JB: I want our listeners to understand that you’re an individual who has not only been in this field since its beginning, but has been one of the emergent contributors to our understanding of membrane structure and function. Dr. Nicolson is approaching 600 publications across this vast array of research experiences in the field. I hope you’re all listening carefully because you’re getting news-to-use from the right person here.

As it relates, then, Garth, to this composition, presuming then that you could have more fluidity by more highly unsaturated fatty acids, and less fluidity (more rigidity) with more saturated fatty acids, in a normal individual how much of these fatty acids would be, say, the more highly unsaturated, like the omega-3s?

GN: Well, of course, there is the balance between them. The balance is really what is important. When this balance goes out of sync, more or less, what happens usually is that the lipids get oxidized. And when the lipids get oxidized they get converted to a different chemical form. The different chemical form, then, really perturbs the membrane, more or less, when enough of the lipids get oxidized. This is, for example, what happens during aging. This is what happens during a variety of chronic disease processes. This is something that we have to be aware of because it is very important for our physiology.

JB: Let’s take that and ask the simple question. I know it is implied in what you’ve said, but let’s make it clear for everyone listening. Does the status of nutrition have any role to play in the composition of those membranes or are they controlled by other factors that are nutritionally independent?
Nutrition and Membrane Composition

GN: Oh, absolutely nutrition is really important in this. We have to provide our body with the correct constituents in order to replace the damage that occurs on a daily basis, and it is damage that is accelerated during disease processes. If we don’t have the correct precursors, for example, for our lipids and for the other structures of our cells, then we can’t keep up with the damage that occurs, and eventually it throws our cells out of sync. And so with the membranes, we have to repair this damage because if we don’t the membranes can become less fluid, they can become more leaky, other things could happen, there is less functionality of the membrane, and so we can see that with this type of damage, our cells can no longer function as they should.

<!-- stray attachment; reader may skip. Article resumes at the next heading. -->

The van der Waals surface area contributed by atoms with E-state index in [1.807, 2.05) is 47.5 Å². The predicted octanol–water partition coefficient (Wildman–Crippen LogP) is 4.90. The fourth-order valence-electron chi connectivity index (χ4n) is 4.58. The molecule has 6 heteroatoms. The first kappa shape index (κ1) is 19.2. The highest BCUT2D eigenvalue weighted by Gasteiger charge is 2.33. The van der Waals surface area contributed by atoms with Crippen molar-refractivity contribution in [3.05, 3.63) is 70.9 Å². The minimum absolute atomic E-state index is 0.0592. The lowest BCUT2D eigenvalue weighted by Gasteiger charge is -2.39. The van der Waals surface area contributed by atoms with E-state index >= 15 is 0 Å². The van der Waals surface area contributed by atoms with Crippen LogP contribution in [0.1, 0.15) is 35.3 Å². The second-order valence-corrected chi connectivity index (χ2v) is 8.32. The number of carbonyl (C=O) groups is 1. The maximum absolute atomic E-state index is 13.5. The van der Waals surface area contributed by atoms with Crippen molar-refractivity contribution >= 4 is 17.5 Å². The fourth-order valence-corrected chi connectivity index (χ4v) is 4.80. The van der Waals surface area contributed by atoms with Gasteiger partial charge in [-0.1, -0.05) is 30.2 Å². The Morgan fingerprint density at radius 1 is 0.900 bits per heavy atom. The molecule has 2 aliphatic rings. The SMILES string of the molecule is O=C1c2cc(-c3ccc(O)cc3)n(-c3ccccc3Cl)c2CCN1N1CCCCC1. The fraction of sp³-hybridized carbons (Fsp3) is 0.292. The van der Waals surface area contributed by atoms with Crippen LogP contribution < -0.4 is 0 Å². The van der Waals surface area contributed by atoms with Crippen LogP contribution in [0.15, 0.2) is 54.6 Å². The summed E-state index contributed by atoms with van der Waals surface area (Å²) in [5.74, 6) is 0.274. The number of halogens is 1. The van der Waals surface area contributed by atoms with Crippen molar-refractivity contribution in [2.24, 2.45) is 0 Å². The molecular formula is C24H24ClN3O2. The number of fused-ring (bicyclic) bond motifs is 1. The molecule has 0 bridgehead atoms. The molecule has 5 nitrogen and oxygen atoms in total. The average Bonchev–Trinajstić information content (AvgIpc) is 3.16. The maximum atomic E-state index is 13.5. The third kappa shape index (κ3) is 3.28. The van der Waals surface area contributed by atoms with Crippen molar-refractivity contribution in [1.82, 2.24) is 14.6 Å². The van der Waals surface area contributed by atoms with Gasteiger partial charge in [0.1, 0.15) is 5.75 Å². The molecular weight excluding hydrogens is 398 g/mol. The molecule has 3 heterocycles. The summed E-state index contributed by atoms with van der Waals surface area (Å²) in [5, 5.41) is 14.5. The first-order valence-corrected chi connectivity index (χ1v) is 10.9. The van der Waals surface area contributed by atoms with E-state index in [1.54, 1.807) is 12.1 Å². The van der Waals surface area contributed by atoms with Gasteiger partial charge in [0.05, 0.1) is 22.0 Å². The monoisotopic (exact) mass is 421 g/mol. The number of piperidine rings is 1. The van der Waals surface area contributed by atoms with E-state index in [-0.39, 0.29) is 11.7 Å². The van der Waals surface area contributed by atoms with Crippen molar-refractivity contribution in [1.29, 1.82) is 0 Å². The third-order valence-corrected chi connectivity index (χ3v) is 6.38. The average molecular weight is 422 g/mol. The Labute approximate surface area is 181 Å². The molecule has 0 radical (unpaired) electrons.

JB: With that in mind, one might ask the question: What’s best? Should we give the precursors to these membrane constituents like the fatty acids, or should we give structured lipids that contain all the requisite requirements to make these phospholipids, which means more of a complete phospholipid molecule in order to stimulate proper membrane construction. What’s the research tell us?
Stimulating Membrane Construction: What is the Best Method?

GN: The research tells us that it depends on the speed in which you want this to occur, because they are natural processes in our cells which can interconvert all these things anyway. But it turns out when it is diseased it doesn’t always have the capacity to do this in a timely manner. In other words, the damage may outstrip the ability to repair this whole process from occurring. As we get out of sync in our bodies, and our cells get out of sync, we then can accumulate damaged molecules in our cells which are not being replaced rapidly enough. So it is a whole dynamic process. If you’re very healthy you can get by with less. But if you are ill—if you are sick and if you have damage inside your system and damage inside your cells—then you may not be able to keep up with that. In that case, it actually helps to have a more complete set of molecules that are very capable of repairing—without a lot of chemical changes occurring inside the cells—the damaged structures within the cells. If you’re really very, very healthy you can get by with less than if you are in a process where you’re not so healthy and a lot of damage has accumulated inside your cells.